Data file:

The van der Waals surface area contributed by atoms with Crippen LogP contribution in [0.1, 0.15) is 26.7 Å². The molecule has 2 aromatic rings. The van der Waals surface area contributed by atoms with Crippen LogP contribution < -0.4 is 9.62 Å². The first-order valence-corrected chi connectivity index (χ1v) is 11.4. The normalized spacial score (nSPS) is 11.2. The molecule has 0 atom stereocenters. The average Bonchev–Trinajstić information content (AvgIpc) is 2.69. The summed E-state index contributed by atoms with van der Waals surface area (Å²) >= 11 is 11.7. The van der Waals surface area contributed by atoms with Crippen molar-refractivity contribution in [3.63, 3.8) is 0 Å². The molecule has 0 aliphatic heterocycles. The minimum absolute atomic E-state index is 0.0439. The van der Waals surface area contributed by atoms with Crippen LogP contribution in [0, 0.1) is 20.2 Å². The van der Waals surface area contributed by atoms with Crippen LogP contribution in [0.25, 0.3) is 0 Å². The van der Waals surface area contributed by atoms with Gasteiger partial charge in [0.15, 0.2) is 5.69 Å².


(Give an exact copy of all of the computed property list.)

The van der Waals surface area contributed by atoms with Crippen LogP contribution in [0.1, 0.15) is 26.7 Å². The molecule has 2 aromatic rings. The van der Waals surface area contributed by atoms with Crippen LogP contribution < -0.4 is 9.62 Å². The first-order valence-corrected chi connectivity index (χ1v) is 11.4. The normalized spacial score (nSPS) is 11.2. The molecule has 0 atom stereocenters. The average Bonchev–Trinajstić information content (AvgIpc) is 2.69. The summed E-state index contributed by atoms with van der Waals surface area (Å²) >= 11 is 11.7. The van der Waals surface area contributed by atoms with Crippen molar-refractivity contribution in [3.63, 3.8) is 0 Å². The molecule has 0 aliphatic heterocycles. The minimum absolute atomic E-state index is 0.0439. The van der Waals surface area contributed by atoms with Crippen LogP contribution in [0, 0.1) is 20.2 Å². The van der Waals surface area contributed by atoms with Crippen LogP contribution in [0.25, 0.3) is 0 Å². The van der Waals surface area contributed by atoms with Gasteiger partial charge in [0.15, 0.2) is 5.69 Å².